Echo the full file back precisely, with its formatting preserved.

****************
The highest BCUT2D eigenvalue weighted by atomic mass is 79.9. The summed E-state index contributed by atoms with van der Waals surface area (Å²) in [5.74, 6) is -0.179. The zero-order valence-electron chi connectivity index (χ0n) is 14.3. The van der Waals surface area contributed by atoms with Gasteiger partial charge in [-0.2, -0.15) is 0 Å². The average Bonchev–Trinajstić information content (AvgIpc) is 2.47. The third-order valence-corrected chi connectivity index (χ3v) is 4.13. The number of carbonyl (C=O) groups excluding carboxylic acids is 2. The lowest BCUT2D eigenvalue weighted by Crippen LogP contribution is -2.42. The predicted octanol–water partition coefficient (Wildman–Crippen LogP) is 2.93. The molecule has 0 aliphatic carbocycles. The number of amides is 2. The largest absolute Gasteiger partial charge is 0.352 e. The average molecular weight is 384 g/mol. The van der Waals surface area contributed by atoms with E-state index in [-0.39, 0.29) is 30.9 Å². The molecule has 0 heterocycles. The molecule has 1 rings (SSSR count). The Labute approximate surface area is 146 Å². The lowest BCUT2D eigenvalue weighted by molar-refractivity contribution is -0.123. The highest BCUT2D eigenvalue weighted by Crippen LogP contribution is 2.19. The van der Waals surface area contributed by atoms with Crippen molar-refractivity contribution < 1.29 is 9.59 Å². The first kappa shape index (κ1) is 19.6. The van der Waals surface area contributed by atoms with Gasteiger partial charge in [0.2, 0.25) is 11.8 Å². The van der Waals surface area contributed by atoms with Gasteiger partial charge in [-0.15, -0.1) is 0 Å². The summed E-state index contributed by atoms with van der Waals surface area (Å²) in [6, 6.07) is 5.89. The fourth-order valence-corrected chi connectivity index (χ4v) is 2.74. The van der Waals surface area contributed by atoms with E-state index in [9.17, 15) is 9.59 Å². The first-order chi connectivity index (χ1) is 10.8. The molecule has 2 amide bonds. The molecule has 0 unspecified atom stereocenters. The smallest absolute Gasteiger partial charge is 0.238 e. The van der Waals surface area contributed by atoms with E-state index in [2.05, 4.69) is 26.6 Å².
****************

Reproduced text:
The highest BCUT2D eigenvalue weighted by atomic mass is 79.9. The summed E-state index contributed by atoms with van der Waals surface area (Å²) in [5.74, 6) is -0.179. The zero-order valence-electron chi connectivity index (χ0n) is 14.3. The van der Waals surface area contributed by atoms with Gasteiger partial charge in [-0.2, -0.15) is 0 Å². The average Bonchev–Trinajstić information content (AvgIpc) is 2.47. The third-order valence-corrected chi connectivity index (χ3v) is 4.13. The number of carbonyl (C=O) groups excluding carboxylic acids is 2. The lowest BCUT2D eigenvalue weighted by Crippen LogP contribution is -2.42. The predicted octanol–water partition coefficient (Wildman–Crippen LogP) is 2.93. The molecule has 0 aliphatic carbocycles. The number of amides is 2. The largest absolute Gasteiger partial charge is 0.352 e. The average molecular weight is 384 g/mol. The van der Waals surface area contributed by atoms with E-state index in [-0.39, 0.29) is 30.9 Å². The molecule has 0 heterocycles. The molecule has 1 rings (SSSR count). The Labute approximate surface area is 146 Å². The lowest BCUT2D eigenvalue weighted by molar-refractivity contribution is -0.123. The highest BCUT2D eigenvalue weighted by Crippen LogP contribution is 2.19. The van der Waals surface area contributed by atoms with Crippen molar-refractivity contribution < 1.29 is 9.59 Å². The first kappa shape index (κ1) is 19.6. The van der Waals surface area contributed by atoms with Gasteiger partial charge in [0.2, 0.25) is 11.8 Å². The van der Waals surface area contributed by atoms with Gasteiger partial charge in [-0.15, -0.1) is 0 Å². The summed E-state index contributed by atoms with van der Waals surface area (Å²) in [6, 6.07) is 5.89. The fourth-order valence-corrected chi connectivity index (χ4v) is 2.74. The van der Waals surface area contributed by atoms with E-state index in [9.17, 15) is 9.59 Å². The first-order chi connectivity index (χ1) is 10.8. The molecule has 2 amide bonds. The molecule has 0 unspecified atom stereocenters. The smallest absolute Gasteiger partial charge is 0.238 e. The van der Waals surface area contributed by atoms with E-state index in [2.05, 4.69) is 26.6 Å².